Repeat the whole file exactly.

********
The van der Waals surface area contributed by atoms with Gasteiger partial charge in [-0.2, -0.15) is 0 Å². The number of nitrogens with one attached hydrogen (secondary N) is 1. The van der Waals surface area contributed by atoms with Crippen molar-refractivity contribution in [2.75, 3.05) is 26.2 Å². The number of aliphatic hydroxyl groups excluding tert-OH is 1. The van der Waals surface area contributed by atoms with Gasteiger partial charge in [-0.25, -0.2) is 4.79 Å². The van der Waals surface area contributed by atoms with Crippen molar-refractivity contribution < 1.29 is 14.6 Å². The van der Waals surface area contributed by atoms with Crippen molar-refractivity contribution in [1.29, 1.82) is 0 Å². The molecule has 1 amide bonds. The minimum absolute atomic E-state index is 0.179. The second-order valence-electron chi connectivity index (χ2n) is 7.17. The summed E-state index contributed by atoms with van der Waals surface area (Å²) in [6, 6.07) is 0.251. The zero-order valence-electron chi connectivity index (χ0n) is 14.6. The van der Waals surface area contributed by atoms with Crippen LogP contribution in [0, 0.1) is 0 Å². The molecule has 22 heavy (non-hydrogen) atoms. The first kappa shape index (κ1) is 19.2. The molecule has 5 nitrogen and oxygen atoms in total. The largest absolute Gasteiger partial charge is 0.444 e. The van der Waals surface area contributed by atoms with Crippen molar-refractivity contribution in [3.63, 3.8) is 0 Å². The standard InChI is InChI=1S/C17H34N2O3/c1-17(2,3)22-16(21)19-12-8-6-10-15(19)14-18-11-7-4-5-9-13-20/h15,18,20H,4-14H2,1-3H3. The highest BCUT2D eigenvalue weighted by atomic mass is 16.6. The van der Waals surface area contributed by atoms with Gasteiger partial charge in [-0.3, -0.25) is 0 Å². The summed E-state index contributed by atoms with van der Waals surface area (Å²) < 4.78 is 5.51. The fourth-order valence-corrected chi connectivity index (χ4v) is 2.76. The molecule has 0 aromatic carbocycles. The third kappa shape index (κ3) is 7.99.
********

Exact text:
The van der Waals surface area contributed by atoms with Gasteiger partial charge in [-0.2, -0.15) is 0 Å². The number of nitrogens with one attached hydrogen (secondary N) is 1. The van der Waals surface area contributed by atoms with Crippen molar-refractivity contribution in [2.75, 3.05) is 26.2 Å². The number of aliphatic hydroxyl groups excluding tert-OH is 1. The van der Waals surface area contributed by atoms with Gasteiger partial charge in [-0.25, -0.2) is 4.79 Å². The van der Waals surface area contributed by atoms with Crippen molar-refractivity contribution < 1.29 is 14.6 Å². The van der Waals surface area contributed by atoms with Crippen molar-refractivity contribution in [1.29, 1.82) is 0 Å². The molecule has 1 amide bonds. The minimum absolute atomic E-state index is 0.179. The second-order valence-electron chi connectivity index (χ2n) is 7.17. The summed E-state index contributed by atoms with van der Waals surface area (Å²) in [6, 6.07) is 0.251. The zero-order valence-electron chi connectivity index (χ0n) is 14.6. The van der Waals surface area contributed by atoms with Crippen LogP contribution in [0, 0.1) is 0 Å². The molecule has 22 heavy (non-hydrogen) atoms. The first kappa shape index (κ1) is 19.2. The molecule has 5 nitrogen and oxygen atoms in total. The largest absolute Gasteiger partial charge is 0.444 e. The van der Waals surface area contributed by atoms with Crippen molar-refractivity contribution in [3.63, 3.8) is 0 Å². The standard InChI is InChI=1S/C17H34N2O3/c1-17(2,3)22-16(21)19-12-8-6-10-15(19)14-18-11-7-4-5-9-13-20/h15,18,20H,4-14H2,1-3H3. The highest BCUT2D eigenvalue weighted by atomic mass is 16.6. The van der Waals surface area contributed by atoms with Gasteiger partial charge in [-0.3, -0.25) is 0 Å². The summed E-state index contributed by atoms with van der Waals surface area (Å²) < 4.78 is 5.51. The fourth-order valence-corrected chi connectivity index (χ4v) is 2.76. The molecule has 0 aromatic carbocycles. The third kappa shape index (κ3) is 7.99.